corked

Reviewed by Dave Buchanan, MacEwan University

5 may 2020       archive

Corked consists of 26 chapters of about 10 pages, each profiling a story of what the authors, Brian J. Love and Michael L. Burns, call "advantage" in competitive sports—bending or breaking the rules in order to get an edge. The diversity of sports the book considers is impressive, running from the mainstream (baseball, basketball, hockey, football) to what many North American sports fans would probably consider the marginal (jai alai, cricket, sailing, curling). In the preface, the authors say the intent of the book is to entertain and provoke thought. And for a certain kind of sports nerd, many of the stories here will do just that.

The timing of this book is fortuitous. The recent sign-stealing scandal in Major League Baseball has brought unprecedented attention to the question of what's technically and ethically allowable when it comes to gaining an advantage in a sports competition. Before the pandemic came along, the cloud of controversy swirling around the Houston Astros seemed poised to be a major story of the 2020 MLB season.

The book's authors are academics with a passion for sports and an interest in number crunching and sports trivia. Most of the claims about advantage are supported by analytics of some kind. But the research is mostly on the light side, with a couple of exceptions (if you're into formulas for determining the mass advantage of a corked bat, you'll get your fix in the title chapter). For the most part, though, the authors keep the tone accessible and the data between the lines of the charts.

The stories of advantage here generally fall into three categories: certain playing surfaces or the manipulation thereof (baseball, tennis, hockey); equipment--as in doctoring the equipment of the sport (air pressure of a football, the surface of a baseball, or construction of a bat) or coming up with a technological innovation that the rules of a sport have not anticipated (skinsuits in swimming, hi-tech curling brushes); and home field advantage.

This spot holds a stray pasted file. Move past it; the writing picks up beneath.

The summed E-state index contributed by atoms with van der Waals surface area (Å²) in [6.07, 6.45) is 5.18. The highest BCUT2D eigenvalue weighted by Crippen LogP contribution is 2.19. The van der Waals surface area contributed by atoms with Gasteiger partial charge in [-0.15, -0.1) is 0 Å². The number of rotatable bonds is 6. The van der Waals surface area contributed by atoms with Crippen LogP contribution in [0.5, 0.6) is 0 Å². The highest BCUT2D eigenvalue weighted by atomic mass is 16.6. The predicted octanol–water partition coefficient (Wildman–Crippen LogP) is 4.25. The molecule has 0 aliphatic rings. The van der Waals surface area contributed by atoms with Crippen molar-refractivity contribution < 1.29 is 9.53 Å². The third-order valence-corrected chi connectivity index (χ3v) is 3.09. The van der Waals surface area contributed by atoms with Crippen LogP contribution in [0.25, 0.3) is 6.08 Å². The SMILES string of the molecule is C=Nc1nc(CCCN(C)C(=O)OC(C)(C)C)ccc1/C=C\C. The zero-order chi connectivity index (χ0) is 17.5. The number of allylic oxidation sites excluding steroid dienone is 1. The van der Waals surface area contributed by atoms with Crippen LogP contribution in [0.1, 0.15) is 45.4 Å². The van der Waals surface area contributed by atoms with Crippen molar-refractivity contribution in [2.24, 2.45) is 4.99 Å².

My favorite chapters, by far, involved the first two categories, especially the ones involving baseball. This may be due, in part, to my personal fondness for that sport but it's also true, I think, that baseball has one of the richest traditions when it comes to ingenious ways to eke out any kind of advantage at all (think of those garbage can signals from the Astros dugout). I loved the story of how the groundskeepers at Candlestick Park helped the Giants neutralize base-stealing whiz Maury Wills during the 1962 season; or the tales of pitchers doctoring baseballs with foreign objects or substances; even the chapter about how certain ballparks still find ways to manipulate the Batter's Eye, the blacked out area in centrefield behind the pitcher.

As much as I enjoyed some parts of this book, I found that others didn't quite fit under the larger heading of "advantage." The chapter on jai alai, for instance, seems more interested in explaining the fascinating origins, rules, and evolution of this fringe sport. This penchant for interesting trivia sometimes overshadows the "advantage" focus of the book. While the tradition of tossing octopi onto the ice during Detroit Red Wings games makes for a wonderfully bizarre story, I don't know that it has much to do with "advantage."

Some other chapters feel kind of obvious. The cycling one, for instance, focusing on its well documented doping problems and the one about employing the shift in baseball fielding are kind of old news for most sports fans. And the home-field ones, in particular, I found less interesting. Every fan knows about this particular "advantage." It's kind of common sense and not really something that teams or players can control.

But if the authors wanted to do a follow up book, I'd suggest one on just baseball. When I was a kid playing wiffle ball in my driveway, we'd not only pretend we were our heroes, Nolan Ryan and Reggie Jackson; we'd also pretend to cheat—stashing a dab of Vaseline under our cap brims a la Gaylord Perry—or even react to a faux accusation of cheating (pantomiming George Brett's pine-tar freak out) because we thought it was funny and, on some level, we knew that it was an actual, storied, if unsanctioned, part of the game. I'm not sure you could say the same of any other mainstream sport.

So, Corked 2: The Garbage Can Chronicles? The timing is right for it.

Love, Brian J., and Michael L. Burns. Corked: Tales of Advantage in Competitive Sports. (Fifth Avenue, 2019).

Copyright © 2020 by Dave Buchanan

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